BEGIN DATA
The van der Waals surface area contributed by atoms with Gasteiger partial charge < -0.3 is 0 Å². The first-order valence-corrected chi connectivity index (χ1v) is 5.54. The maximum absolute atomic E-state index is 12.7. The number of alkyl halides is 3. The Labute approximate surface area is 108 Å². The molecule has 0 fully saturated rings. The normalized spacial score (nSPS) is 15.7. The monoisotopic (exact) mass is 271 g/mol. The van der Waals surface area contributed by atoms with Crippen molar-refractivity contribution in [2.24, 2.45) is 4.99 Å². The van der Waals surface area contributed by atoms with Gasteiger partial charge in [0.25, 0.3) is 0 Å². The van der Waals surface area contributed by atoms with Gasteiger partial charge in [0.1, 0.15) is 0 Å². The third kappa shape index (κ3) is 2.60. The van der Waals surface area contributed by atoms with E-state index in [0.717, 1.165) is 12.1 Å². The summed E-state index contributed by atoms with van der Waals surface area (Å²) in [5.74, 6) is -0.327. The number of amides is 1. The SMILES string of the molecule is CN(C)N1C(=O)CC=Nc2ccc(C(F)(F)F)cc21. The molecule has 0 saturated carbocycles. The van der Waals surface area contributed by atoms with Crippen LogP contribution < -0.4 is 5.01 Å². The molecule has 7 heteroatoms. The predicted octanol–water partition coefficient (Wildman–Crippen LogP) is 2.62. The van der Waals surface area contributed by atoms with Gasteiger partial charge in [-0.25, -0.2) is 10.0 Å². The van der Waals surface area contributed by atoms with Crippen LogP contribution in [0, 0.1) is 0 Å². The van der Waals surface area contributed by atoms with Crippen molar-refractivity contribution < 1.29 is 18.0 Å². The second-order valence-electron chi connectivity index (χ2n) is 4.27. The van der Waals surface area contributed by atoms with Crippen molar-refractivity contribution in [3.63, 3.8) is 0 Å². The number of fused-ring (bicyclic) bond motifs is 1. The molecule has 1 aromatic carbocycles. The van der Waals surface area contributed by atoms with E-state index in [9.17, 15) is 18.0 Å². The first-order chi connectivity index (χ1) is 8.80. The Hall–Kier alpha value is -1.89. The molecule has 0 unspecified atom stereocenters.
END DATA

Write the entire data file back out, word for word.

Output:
The van der Waals surface area contributed by atoms with Gasteiger partial charge < -0.3 is 0 Å². The first-order valence-corrected chi connectivity index (χ1v) is 5.54. The maximum absolute atomic E-state index is 12.7. The number of alkyl halides is 3. The Labute approximate surface area is 108 Å². The molecule has 0 fully saturated rings. The normalized spacial score (nSPS) is 15.7. The monoisotopic (exact) mass is 271 g/mol. The van der Waals surface area contributed by atoms with Crippen molar-refractivity contribution in [2.24, 2.45) is 4.99 Å². The van der Waals surface area contributed by atoms with Gasteiger partial charge in [0.25, 0.3) is 0 Å². The van der Waals surface area contributed by atoms with Gasteiger partial charge in [0.1, 0.15) is 0 Å². The third kappa shape index (κ3) is 2.60. The van der Waals surface area contributed by atoms with E-state index in [0.717, 1.165) is 12.1 Å². The summed E-state index contributed by atoms with van der Waals surface area (Å²) in [5.74, 6) is -0.327. The number of amides is 1. The SMILES string of the molecule is CN(C)N1C(=O)CC=Nc2ccc(C(F)(F)F)cc21. The molecule has 0 saturated carbocycles. The van der Waals surface area contributed by atoms with Crippen LogP contribution < -0.4 is 5.01 Å². The molecule has 7 heteroatoms. The predicted octanol–water partition coefficient (Wildman–Crippen LogP) is 2.62. The van der Waals surface area contributed by atoms with Gasteiger partial charge in [-0.25, -0.2) is 10.0 Å². The van der Waals surface area contributed by atoms with Crippen LogP contribution in [0, 0.1) is 0 Å². The van der Waals surface area contributed by atoms with Crippen molar-refractivity contribution < 1.29 is 18.0 Å². The second-order valence-electron chi connectivity index (χ2n) is 4.27. The van der Waals surface area contributed by atoms with Crippen molar-refractivity contribution in [3.63, 3.8) is 0 Å². The number of fused-ring (bicyclic) bond motifs is 1. The molecule has 1 aromatic carbocycles. The van der Waals surface area contributed by atoms with E-state index in [9.17, 15) is 18.0 Å². The first-order chi connectivity index (χ1) is 8.80. The Hall–Kier alpha value is -1.89. The molecule has 0 unspecified atom stereocenters.